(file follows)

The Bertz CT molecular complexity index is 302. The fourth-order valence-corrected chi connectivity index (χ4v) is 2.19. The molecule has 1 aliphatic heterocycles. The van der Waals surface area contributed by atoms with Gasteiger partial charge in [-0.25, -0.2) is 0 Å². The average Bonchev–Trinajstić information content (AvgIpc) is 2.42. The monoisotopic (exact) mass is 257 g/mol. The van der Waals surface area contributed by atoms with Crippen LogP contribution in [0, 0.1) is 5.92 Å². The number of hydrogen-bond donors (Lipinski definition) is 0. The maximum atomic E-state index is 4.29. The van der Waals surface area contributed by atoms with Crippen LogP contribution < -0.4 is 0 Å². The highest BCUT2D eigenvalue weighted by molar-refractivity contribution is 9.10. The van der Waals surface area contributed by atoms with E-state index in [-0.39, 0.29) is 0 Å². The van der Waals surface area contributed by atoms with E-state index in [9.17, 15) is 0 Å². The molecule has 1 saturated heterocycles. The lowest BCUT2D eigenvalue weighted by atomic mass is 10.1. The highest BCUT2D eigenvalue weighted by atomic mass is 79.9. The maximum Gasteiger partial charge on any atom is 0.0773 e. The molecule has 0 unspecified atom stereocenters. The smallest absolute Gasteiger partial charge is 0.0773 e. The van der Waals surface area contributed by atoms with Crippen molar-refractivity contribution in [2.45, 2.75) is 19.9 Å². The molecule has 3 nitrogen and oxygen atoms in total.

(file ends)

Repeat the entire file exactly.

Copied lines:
The Bertz CT molecular complexity index is 302. The fourth-order valence-corrected chi connectivity index (χ4v) is 2.19. The molecule has 1 aliphatic heterocycles. The van der Waals surface area contributed by atoms with Gasteiger partial charge in [-0.25, -0.2) is 0 Å². The average Bonchev–Trinajstić information content (AvgIpc) is 2.42. The monoisotopic (exact) mass is 257 g/mol. The van der Waals surface area contributed by atoms with Crippen LogP contribution in [0, 0.1) is 5.92 Å². The number of hydrogen-bond donors (Lipinski definition) is 0. The maximum atomic E-state index is 4.29. The van der Waals surface area contributed by atoms with Crippen LogP contribution < -0.4 is 0 Å². The highest BCUT2D eigenvalue weighted by molar-refractivity contribution is 9.10. The van der Waals surface area contributed by atoms with E-state index in [-0.39, 0.29) is 0 Å². The van der Waals surface area contributed by atoms with E-state index in [9.17, 15) is 0 Å². The molecule has 1 saturated heterocycles. The lowest BCUT2D eigenvalue weighted by atomic mass is 10.1. The highest BCUT2D eigenvalue weighted by atomic mass is 79.9. The maximum Gasteiger partial charge on any atom is 0.0773 e. The molecule has 0 unspecified atom stereocenters. The smallest absolute Gasteiger partial charge is 0.0773 e. The van der Waals surface area contributed by atoms with Crippen molar-refractivity contribution in [2.45, 2.75) is 19.9 Å². The molecule has 3 nitrogen and oxygen atoms in total.